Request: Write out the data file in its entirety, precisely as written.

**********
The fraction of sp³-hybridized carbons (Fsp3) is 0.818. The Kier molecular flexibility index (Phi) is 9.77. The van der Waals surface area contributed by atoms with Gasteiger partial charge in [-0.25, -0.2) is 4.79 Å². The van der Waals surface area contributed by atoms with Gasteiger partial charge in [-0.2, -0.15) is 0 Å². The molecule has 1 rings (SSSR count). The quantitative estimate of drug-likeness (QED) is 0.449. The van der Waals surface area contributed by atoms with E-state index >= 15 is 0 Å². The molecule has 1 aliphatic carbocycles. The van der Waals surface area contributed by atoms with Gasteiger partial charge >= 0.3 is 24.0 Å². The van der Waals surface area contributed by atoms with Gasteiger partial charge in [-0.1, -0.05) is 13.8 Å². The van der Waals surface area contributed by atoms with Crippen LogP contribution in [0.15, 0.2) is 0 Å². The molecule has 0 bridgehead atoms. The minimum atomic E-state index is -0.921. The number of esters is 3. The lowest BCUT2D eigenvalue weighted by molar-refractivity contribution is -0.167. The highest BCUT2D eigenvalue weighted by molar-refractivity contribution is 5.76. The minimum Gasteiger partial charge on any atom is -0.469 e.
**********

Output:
The fraction of sp³-hybridized carbons (Fsp3) is 0.818. The Kier molecular flexibility index (Phi) is 9.77. The van der Waals surface area contributed by atoms with Gasteiger partial charge in [-0.25, -0.2) is 4.79 Å². The van der Waals surface area contributed by atoms with Gasteiger partial charge in [-0.2, -0.15) is 0 Å². The molecule has 1 rings (SSSR count). The quantitative estimate of drug-likeness (QED) is 0.449. The van der Waals surface area contributed by atoms with E-state index >= 15 is 0 Å². The molecule has 1 aliphatic carbocycles. The van der Waals surface area contributed by atoms with Gasteiger partial charge >= 0.3 is 24.0 Å². The van der Waals surface area contributed by atoms with Gasteiger partial charge in [-0.1, -0.05) is 13.8 Å². The van der Waals surface area contributed by atoms with Crippen LogP contribution in [0.15, 0.2) is 0 Å². The molecule has 0 bridgehead atoms. The minimum atomic E-state index is -0.921. The number of esters is 3. The lowest BCUT2D eigenvalue weighted by molar-refractivity contribution is -0.167. The highest BCUT2D eigenvalue weighted by molar-refractivity contribution is 5.76. The minimum Gasteiger partial charge on any atom is -0.469 e.